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May 30, 2013

Cooperstown election and law

From the Otsego Herald

for Saturday, May 29, 1813

Compiled, with comments

by HUGH C. MacDOUGALL

Village Election

On Tuesday the 18th inst. [May], the following persons were elected officers for this village for the ensuing year: --

Isaac Cooper, Elijah H. Metcalf, Robert Campbell, Henry Phinney and Cyrus Clark, Trustees. George Pomeroy, Treasurer. John F. Ernst, Collector.

On the same day, the trustees elected Isaac Cooper, for their President, and George Pomeroy, Clerk.

COMMENT: Isaac Cooper (1781-1818), second son of William Cooper, would remain village president until his unexpected death in 1818. He had moved into “Edgewater” on Lake Street in 1813. Elijah Hyde Metcalf (1778-1821) came from Connecticut and married a daughter of Cooperstown’s Elihu Phinney; he served two terms in the New York State Assembly. Robert Campbell (1781-1847) was an attorney, and a founder of the Otsego County Bank.

Henry Phinney (1781-1850) was the son of and a successor to publisher Elihu Phinney; he built Willowbrook (now the Cooper Inn). Cyrus Clark (1772-1822), with his twin brother Cyrenus, built Cooperstown’s Presbyterian Church. George Pomeroy (1779-1870) was a druggist and retailer who married William Cooper’s daughter Anne, and for whom William built Pomeroy Place, the stone house at the corner of Main and River streets. John F. Ernst (1779-1830) was the son of Cooperstown’s first minister (Lutheran), but himself became a Warden of Christ Episcopal Church here.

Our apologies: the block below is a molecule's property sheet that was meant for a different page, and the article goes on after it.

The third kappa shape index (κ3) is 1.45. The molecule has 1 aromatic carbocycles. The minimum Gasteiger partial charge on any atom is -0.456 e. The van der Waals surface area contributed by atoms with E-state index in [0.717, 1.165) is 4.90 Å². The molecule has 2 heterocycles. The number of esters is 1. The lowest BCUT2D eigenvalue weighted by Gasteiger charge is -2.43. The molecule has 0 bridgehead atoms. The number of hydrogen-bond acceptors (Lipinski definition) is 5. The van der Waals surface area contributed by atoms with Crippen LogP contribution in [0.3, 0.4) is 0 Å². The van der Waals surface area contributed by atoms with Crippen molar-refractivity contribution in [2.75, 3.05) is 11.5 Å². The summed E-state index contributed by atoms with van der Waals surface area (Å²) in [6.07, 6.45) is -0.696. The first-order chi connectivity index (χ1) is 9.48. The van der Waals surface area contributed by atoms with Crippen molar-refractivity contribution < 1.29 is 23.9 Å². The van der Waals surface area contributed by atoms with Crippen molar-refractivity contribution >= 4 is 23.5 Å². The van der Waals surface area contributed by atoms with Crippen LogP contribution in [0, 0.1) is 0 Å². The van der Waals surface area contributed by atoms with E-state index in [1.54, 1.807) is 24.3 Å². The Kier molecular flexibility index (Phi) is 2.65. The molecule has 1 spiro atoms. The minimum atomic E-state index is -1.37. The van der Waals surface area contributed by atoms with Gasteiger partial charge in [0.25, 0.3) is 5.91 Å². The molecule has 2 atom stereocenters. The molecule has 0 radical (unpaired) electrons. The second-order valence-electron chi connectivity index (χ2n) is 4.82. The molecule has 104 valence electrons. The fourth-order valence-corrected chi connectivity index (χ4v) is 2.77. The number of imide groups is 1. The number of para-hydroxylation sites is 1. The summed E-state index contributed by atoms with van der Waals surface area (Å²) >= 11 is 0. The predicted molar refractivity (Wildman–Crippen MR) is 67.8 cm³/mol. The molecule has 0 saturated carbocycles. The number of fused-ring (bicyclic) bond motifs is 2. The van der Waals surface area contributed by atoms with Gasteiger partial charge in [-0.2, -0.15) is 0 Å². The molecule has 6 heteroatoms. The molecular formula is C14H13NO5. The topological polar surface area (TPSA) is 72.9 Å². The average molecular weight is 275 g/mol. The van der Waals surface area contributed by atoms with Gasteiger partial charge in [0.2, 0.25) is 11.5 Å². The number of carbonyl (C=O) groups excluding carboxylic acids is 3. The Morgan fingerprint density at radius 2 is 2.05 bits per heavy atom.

Cooperstown Street Law

Passed 21st May, 1813:

I. Be it Ordained by the Trustees of the Village of Cooperstown, that one fifth part of the streets on each side thereof, be appropriated for side-walks, and that no person shall lay or deposit, or leave any wood, timber, wagon, cart, sleigh, wheel-barrow, or other obstruction whatever, in or upon the said side-walk, under the penalty of fifty cents for every offense, and the further sum of fifty cents for every twenty-four hours the said obstruction shall be thereafter suffered to remain on the same.

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